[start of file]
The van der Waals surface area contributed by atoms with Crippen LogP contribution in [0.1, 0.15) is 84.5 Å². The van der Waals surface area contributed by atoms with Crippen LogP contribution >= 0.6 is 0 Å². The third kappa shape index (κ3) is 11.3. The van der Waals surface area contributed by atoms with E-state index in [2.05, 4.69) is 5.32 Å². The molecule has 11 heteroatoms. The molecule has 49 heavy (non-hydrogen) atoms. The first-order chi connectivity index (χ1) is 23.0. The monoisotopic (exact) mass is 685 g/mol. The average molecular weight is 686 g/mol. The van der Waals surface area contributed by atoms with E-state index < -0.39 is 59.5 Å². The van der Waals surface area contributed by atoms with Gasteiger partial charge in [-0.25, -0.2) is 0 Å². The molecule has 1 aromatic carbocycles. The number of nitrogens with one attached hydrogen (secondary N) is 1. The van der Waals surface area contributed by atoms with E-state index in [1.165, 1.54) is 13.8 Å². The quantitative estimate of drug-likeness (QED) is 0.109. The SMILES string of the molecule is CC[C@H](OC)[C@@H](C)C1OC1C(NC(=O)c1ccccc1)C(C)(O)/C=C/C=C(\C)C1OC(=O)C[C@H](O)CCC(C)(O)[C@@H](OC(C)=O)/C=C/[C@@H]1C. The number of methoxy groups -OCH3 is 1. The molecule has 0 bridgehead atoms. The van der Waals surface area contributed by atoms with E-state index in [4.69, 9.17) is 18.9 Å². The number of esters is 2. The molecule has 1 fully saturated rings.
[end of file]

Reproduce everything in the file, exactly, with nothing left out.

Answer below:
The van der Waals surface area contributed by atoms with Crippen LogP contribution in [0.1, 0.15) is 84.5 Å². The van der Waals surface area contributed by atoms with Crippen LogP contribution >= 0.6 is 0 Å². The third kappa shape index (κ3) is 11.3. The van der Waals surface area contributed by atoms with E-state index in [2.05, 4.69) is 5.32 Å². The molecule has 11 heteroatoms. The molecule has 49 heavy (non-hydrogen) atoms. The first-order chi connectivity index (χ1) is 23.0. The monoisotopic (exact) mass is 685 g/mol. The average molecular weight is 686 g/mol. The van der Waals surface area contributed by atoms with E-state index < -0.39 is 59.5 Å². The van der Waals surface area contributed by atoms with Gasteiger partial charge in [-0.25, -0.2) is 0 Å². The molecule has 1 aromatic carbocycles. The number of nitrogens with one attached hydrogen (secondary N) is 1. The van der Waals surface area contributed by atoms with E-state index in [1.165, 1.54) is 13.8 Å². The quantitative estimate of drug-likeness (QED) is 0.109. The SMILES string of the molecule is CC[C@H](OC)[C@@H](C)C1OC1C(NC(=O)c1ccccc1)C(C)(O)/C=C/C=C(\C)C1OC(=O)C[C@H](O)CCC(C)(O)[C@@H](OC(C)=O)/C=C/[C@@H]1C. The number of methoxy groups -OCH3 is 1. The molecule has 0 bridgehead atoms. The van der Waals surface area contributed by atoms with E-state index in [4.69, 9.17) is 18.9 Å². The number of esters is 2. The molecule has 1 fully saturated rings.